Of the 712 responses:
- 79% were homeowners.
- 11% were renters.
- 10% either did not respond or claimed to not know.
The top concerns were:
- Trash/rubbish, 85%.
- Public safety, 68%.
- Homelessness creating and increasing crime, 57%.
The three biggest barriers to stable housing were seen as:
- Mental health, 77%.
- Substance use, 67%.
- Refusal to access shelter, 45%.
The most needed services were:
- Help locating/accessing mental health services, 61%.
- Help locating/substance use services, 49%.
- Affordable housing with supportive services onsite, 46%.
- Trash removal, 40%.
- Job training, 32%.
When you look at the responses from the 31 unhoused folks who took the survey (done in the field directly), there is a significant difference.
In terms of most needed services, they had:
- Housing with affordable rent, 75%.
- Assistance paying utilities, 62%.
- Mental health services, 62%.
- Emergency shelter, 50%.
- Housing with supportive services, 50%.
In the area of concerns, they listed as the services most needed and not received:
- Housing with affordable rent, 62%.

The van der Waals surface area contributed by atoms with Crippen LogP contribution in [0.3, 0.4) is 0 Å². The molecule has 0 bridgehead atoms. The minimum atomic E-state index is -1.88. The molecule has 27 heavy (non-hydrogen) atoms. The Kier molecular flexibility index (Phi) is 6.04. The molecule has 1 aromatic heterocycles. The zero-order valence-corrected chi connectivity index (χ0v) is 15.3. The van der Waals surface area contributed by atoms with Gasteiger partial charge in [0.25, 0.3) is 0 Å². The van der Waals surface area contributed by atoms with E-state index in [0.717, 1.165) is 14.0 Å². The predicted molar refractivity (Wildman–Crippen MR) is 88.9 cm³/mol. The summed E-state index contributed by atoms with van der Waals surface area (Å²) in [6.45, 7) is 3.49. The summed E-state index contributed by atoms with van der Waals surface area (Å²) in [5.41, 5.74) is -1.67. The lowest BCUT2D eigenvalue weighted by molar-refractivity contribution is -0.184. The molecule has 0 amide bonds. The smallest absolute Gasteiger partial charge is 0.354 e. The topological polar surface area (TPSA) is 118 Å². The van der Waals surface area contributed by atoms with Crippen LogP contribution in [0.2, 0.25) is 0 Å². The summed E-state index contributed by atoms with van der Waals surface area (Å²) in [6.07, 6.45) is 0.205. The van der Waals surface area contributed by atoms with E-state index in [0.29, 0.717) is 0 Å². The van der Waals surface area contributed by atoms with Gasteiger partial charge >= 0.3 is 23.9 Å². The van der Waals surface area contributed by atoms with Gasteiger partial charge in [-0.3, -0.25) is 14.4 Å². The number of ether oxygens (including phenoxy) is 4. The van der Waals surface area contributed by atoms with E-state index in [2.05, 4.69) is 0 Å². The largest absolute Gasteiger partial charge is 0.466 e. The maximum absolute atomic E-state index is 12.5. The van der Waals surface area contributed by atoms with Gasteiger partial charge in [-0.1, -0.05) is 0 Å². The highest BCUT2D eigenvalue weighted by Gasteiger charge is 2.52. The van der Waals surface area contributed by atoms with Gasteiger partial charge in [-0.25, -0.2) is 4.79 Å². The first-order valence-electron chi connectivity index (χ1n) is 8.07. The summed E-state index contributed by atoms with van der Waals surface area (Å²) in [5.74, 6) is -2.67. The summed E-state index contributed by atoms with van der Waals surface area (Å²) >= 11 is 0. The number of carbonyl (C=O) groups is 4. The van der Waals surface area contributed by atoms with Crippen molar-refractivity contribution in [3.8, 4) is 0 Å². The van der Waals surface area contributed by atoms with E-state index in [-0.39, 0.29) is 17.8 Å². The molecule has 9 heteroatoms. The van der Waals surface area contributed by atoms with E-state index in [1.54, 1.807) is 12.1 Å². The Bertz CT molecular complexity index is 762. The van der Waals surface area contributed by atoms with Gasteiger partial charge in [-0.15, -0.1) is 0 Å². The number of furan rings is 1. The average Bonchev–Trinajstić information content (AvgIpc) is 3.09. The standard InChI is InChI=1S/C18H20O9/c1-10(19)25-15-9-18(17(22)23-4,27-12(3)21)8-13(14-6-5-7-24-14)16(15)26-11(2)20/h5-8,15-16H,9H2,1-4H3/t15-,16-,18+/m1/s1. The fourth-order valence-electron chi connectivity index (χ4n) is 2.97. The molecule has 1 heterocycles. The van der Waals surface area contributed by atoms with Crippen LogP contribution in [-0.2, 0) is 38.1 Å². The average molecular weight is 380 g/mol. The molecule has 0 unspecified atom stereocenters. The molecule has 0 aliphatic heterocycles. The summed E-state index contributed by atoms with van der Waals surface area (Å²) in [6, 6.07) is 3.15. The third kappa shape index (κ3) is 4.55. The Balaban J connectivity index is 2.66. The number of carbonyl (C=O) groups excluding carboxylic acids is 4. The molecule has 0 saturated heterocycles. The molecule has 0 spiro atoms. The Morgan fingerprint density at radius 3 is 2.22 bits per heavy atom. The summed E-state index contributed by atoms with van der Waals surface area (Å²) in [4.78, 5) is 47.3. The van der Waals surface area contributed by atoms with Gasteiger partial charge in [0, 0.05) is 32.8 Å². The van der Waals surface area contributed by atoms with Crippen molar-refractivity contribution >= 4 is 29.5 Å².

- Legal camping/parking area, 50%.
- Assistance with housing deposits, 50%.
What stands out is that when it comes to biggest concerns, the residents do not focus on housing or even care for the homeless but rather their biggest concerns are for their visuals and danger to themselves.
When considering approaches to the problems, we see a little more focus on housing in some areas but still some wide gaps in emphasis – with the unsheltered going directly into housing of any sort as their highest unmet need.
Mental health services are common ground. How to achieve the application of those services is the problem in that they cannot be forced and the 5150 “danger to yourself and others” has been ineffective.
Unfortunately, we could not get more of a response from the homeless group or a higher percentage of renters, as both skew the responses demographically. I would be most interested in what you all gather from these responses. Write to me at EdiBirsan@gmail.com or Edi Birsan, 950 Alla Ave., Concord, CA 945 18. Or call 510-812-8180.
Edi Birsan is a member of the Concord City Council. However, opinions expressed in this column are his alone and do not reflect those of the city.